After the relative success of my '1699' and '1714' half-pay lists, the last of which good pretty nice reviews in The Irish Sword and the Journal of the Society of Army Historical Research, a number of new projects were started.
One of these projects will be written together with an Englishman of name, and with a good deal more experience in writing. Apart from the topic, on which more shortly, this cooperation is already very inspiring and instructive.
The topic of this project focusses on colonial soldiering in the 17th and early part of the 18th centuries. Whereas this topic is pretty well covered in literature for the period of the later 18th century (King George's War, the French and Indian Wars), this is much less true for the preceding period.
Thus, the scope of the project is related to the early years of settlement and colonisation of New England, the West Indies and, to a lesser degree, West Africa and the East Indies, and more in particular to the garrisons of these colonies: The First Colonial Soldiers. Also dealt with are 'European' overseas possessions like Gibraltar, Dunkirk and the Channel Islands.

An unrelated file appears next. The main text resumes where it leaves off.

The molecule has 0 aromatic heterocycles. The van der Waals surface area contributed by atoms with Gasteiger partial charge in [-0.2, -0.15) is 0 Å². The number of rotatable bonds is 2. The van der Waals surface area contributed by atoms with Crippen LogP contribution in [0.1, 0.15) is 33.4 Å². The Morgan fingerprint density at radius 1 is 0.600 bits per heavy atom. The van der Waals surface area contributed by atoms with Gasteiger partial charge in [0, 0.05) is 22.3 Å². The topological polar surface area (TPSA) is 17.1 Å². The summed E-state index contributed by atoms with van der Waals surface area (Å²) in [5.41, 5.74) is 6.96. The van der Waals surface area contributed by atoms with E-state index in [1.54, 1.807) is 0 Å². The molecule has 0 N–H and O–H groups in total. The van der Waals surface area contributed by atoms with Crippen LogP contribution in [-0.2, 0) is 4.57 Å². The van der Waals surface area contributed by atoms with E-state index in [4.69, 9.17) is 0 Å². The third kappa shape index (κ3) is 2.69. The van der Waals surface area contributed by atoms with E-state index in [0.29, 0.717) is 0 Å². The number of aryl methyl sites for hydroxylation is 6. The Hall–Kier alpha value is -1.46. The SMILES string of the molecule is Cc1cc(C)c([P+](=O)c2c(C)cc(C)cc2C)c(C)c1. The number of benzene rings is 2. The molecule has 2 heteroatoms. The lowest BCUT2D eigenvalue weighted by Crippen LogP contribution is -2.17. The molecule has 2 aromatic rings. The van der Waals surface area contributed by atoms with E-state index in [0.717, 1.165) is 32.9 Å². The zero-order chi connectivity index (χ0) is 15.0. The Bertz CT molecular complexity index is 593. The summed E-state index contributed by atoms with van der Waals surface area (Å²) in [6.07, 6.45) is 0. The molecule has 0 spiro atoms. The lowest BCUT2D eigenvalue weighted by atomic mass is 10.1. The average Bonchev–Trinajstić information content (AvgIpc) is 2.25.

For each colony, or overseas possession, an introductory narrative is provided with the relevant background information on the genesis of that colony. More important, and the main topic of the project, are the 'colonial soldiers', the garrisons in those colonies. Lists of troops are provided, regulars and militia, with dates of commissions and organisational / regimental details. Whereas information on regular troops is - relatively - well known and available, the parts on the various colonial militias are often the result of new research and compilation of information from various sources.
Furthermore, the militia had, almost by definition of being the local form of defence, strong bindings to the local community and administration of the colonies. Reading the history of these militias, and their officers, reads like a history of the colonies.
The First Colonial Soldiers is expected to be published by July 2014. Visit this blog for updates, or check the publisher's site.